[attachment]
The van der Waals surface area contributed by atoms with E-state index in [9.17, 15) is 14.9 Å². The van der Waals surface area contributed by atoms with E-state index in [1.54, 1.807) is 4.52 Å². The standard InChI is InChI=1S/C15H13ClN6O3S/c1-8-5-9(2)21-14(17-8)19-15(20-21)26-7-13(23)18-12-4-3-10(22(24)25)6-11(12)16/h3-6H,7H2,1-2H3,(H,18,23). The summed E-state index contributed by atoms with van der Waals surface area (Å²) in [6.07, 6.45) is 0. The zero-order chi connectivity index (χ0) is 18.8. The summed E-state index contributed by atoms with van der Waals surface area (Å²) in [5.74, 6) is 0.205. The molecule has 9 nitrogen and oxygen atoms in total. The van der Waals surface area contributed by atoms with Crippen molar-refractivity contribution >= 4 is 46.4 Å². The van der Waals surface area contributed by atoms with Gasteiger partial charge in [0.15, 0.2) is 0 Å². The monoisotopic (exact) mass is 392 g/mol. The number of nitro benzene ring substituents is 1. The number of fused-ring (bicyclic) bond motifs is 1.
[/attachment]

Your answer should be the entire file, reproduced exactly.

The van der Waals surface area contributed by atoms with E-state index in [9.17, 15) is 14.9 Å². The van der Waals surface area contributed by atoms with E-state index in [1.54, 1.807) is 4.52 Å². The standard InChI is InChI=1S/C15H13ClN6O3S/c1-8-5-9(2)21-14(17-8)19-15(20-21)26-7-13(23)18-12-4-3-10(22(24)25)6-11(12)16/h3-6H,7H2,1-2H3,(H,18,23). The summed E-state index contributed by atoms with van der Waals surface area (Å²) in [6.07, 6.45) is 0. The zero-order chi connectivity index (χ0) is 18.8. The summed E-state index contributed by atoms with van der Waals surface area (Å²) in [5.74, 6) is 0.205. The molecule has 9 nitrogen and oxygen atoms in total. The van der Waals surface area contributed by atoms with Crippen molar-refractivity contribution >= 4 is 46.4 Å². The van der Waals surface area contributed by atoms with Gasteiger partial charge in [0.15, 0.2) is 0 Å². The monoisotopic (exact) mass is 392 g/mol. The number of nitro benzene ring substituents is 1. The number of fused-ring (bicyclic) bond motifs is 1.